• Steven Marsh

Learning–Faith Leads to Understanding: a Reflection on Genesis 17:1-7, 15-17 and Romans 4:13-1

During Lent, we are not to rush to Easter from our regular and everyday experiences. Barbara Brown Taylor writes, “Instead, we are invited to spend forty days examining the nature of our covenant with God. Upon what does that relationship depend?”[1]  At this moment, you will either use faith to lead to understanding or insist on understanding to lead to faith. Which approach do you use to sort things out? Thinking leads to learning, which leads to becoming. Are you on the journey of thinking, learning, and becoming? That journey demonstrates us being the best neighbors. John Piper, the author of Think, writes, “Thinking is indispensable on the path to passion for God.”[2]

I’m convinced that faith leads to understanding. By placing your faith in Jesus Christ as Savior and Lord, there are the benefits you’ll receive. When Jesus spoke of the abundant life, he was referencing the things that God would do in the present for the believer. Eternal life was always a primary issue with secondary application in Jesus’ teaching. This is an important observation that followers of Jesus need to keep in mind. The Christian faith is not one, directly, for tomorrow. It is a faith with relevance for today.

God does work for us and wants to do things for us. Genesis 17:1-7, 15-17 demonstrates that God promised to do things for Abraham.  It was God, the Creator, who decided to tell Abraham who he was to become, leaving behind who he once was. God wants to work for you and for me. Let’s unpack the “I am” of verse one and the “I wills” of verses 2-7, 15-17. We need first to see who God is and then discover what God will do.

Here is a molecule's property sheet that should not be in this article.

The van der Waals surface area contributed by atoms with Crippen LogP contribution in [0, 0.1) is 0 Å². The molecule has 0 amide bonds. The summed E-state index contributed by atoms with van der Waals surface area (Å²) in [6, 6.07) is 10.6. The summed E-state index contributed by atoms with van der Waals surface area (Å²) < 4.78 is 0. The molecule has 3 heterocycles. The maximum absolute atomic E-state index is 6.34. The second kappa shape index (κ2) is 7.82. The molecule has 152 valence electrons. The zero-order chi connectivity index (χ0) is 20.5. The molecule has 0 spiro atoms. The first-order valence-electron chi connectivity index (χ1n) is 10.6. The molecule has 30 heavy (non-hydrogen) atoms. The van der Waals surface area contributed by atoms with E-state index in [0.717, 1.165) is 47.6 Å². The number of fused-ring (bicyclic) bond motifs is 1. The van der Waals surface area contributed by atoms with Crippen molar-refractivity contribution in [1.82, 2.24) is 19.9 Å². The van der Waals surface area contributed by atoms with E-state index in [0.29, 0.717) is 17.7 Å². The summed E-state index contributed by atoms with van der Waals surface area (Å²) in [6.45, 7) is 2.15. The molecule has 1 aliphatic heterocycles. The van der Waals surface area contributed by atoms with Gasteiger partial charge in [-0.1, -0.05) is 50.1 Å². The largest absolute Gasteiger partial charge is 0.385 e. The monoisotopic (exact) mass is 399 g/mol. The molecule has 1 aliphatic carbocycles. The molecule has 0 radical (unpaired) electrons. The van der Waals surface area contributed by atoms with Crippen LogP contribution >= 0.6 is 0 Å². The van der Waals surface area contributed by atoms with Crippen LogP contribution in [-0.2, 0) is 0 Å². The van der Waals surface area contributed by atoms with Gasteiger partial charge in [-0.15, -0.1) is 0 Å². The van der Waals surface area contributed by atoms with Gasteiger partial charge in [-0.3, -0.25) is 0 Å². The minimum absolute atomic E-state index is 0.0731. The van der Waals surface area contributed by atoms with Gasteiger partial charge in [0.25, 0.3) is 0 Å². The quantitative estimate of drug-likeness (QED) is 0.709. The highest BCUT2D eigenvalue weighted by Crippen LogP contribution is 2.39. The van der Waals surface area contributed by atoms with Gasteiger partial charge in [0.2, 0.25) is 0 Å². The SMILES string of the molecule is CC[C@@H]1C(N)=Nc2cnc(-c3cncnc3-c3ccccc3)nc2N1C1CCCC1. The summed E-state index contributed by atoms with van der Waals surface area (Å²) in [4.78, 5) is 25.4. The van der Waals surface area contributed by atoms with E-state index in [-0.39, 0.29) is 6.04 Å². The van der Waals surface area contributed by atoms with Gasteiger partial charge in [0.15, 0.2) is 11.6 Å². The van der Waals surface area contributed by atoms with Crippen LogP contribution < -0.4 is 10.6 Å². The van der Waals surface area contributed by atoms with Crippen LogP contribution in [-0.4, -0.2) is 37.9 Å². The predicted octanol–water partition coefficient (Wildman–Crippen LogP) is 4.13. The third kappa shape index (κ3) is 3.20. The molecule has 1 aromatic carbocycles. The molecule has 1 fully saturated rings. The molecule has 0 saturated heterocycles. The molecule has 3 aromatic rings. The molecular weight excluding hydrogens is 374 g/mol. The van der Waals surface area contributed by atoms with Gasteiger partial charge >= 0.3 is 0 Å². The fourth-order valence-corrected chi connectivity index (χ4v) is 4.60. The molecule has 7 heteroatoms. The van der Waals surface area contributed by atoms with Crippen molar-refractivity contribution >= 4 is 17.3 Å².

Verse 1, The “I am.” Abram was ninety-nine years old and God revealed God’s own self to Abram by saying, “I am God Almighty.” The Hebrew, el shaddai, is usually translated “God Almighty.” Not much more to say than that. In Abram’s world, a world of many gods and traditions, the God of the Scriptures was revealing God’s own self as the God of all gods. The name “God Almighty” is profound. The verb “to be” leading up to the name is even more significant. The verb “to be” used here is the same verb form used in the story of the burning bush in Exodus when God tells Moses God’s name is “I am who I am.” Genesis 17:1 is significant in that the concept of God and religion is clarified for Abram and his culture. The Hebrew God was differentiating God’s own self from all other gods by stating that the “I am” was God. In a pluralistic society like that of Abram’s day, much like our day, the absolute claim made by God here is quite striking. Abram was told that “I am” was his God and that “I am” wanted him to walk with God and to be blameless.